Your invoices don't need to be fancy, just professional looking. (And be sure to proofread your invoices!) Most of my reporters that I work online with like to get an email invoice after I send a job back, and usually pay from that. But I still print and mail them a hard-copy invoice for their records because I print one for myself anyway. I mail all my invoices (along with returning any tapes) on Fridays.

Your email invoice could look something like this:

Invoice KW00-045
Re: People v. jones

Scoping services - Jury trial May 25, 2000 (25MA00) - 120 pages @ $1.00/page = $120.00

Thank you!
Put your address on (at least) the first few email invoices so they know where to send the money. I also put my Soc. Sec. number on my printed invoices as they will need that to prepare your 1099 form for taxes each year.

Which reminds me of another important point: You are now self-employed and you will need to set aside money from each check you get to pay your taxes. Consult a cpa to see if you should be paying quarterly estimated payments. Don't end up on April 14th and find out you owe a few thousand dollars to the irs and didn't realize it!
For new scopists, or veterans who find it helpful, I thought I'd describe a little work log I use. It's just on a piece of lined paper and it looks like this:
Year: 2000
Date # Pgs. $ CR
09/29 105 $105.00 BL
10/02 99 84.15 MI
10/04 144 144.00 KW
etc. After I do each job, I add it to the log. Then when I've been paid for that job, I highlight it in green. That way it's real easy to see what invoices are unpaid and I usually make a note of my total $$ for each week just so I can keep an eye on my weekly production.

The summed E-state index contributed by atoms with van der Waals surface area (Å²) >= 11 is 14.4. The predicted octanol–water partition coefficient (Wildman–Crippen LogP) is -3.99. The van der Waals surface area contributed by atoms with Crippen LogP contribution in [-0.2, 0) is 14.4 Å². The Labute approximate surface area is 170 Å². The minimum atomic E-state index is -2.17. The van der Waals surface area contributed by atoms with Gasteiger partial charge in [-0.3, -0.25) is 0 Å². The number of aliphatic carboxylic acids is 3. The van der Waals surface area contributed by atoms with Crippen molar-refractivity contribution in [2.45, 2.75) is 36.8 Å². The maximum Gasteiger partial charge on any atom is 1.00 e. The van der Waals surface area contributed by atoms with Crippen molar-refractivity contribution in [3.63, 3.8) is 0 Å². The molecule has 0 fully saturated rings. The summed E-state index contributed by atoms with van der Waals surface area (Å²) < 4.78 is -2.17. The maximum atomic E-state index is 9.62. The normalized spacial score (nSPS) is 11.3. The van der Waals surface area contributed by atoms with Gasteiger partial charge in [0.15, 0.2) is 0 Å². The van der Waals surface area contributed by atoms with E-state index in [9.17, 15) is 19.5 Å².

Some things you can do while you're in the startup mode:
* Design how your invoices will look - select paper, software, etc.
* Buy some business card stock for your printer from the local office supply store and design and print some cards. You do not need to pay to have hundreds of cards printed by someone else.
* Decide what your starting rate page will be, and decide how flexible you can be for the first few jobs.
* Be prepared to explain to the reporter how soon your invoices will become due, and decide how flexible you can be if they tell you their payment time is longer.
* Have your trainer's name and phone no./email address handy in case the reporter asks for a reference. (They hardly ever do!)
* Make a list of questions to ask the reporter about the job: how many pages it is, when do they need it back, will they be sending you tapes, is it a videotaped job, etc.
* Be prepared to assist the reporter in learning how to email jobs if they don't know how.
* Be sure to let the reporter know you can read steno (if you indeed can).

When you get that first job:
* Ask the reporter to send you a few pages (printed preferably) from a completed job so you can see their preferences - and make notes of those preferences in a file you keep on each reporter.
* Don't be afraid to say you're new; but at the same time, be confident.
* After you complete the job, encourage the reporter to let you know if he/she sees things you've done they'd like handled differently.
* After you complete the job, give the reporter an invoice, keeping a copy for yourself.
Forgot one important thing: Buy a good transcriber! Also some extra diskettes so you can back up ALL (repeat - ALL) your jobs.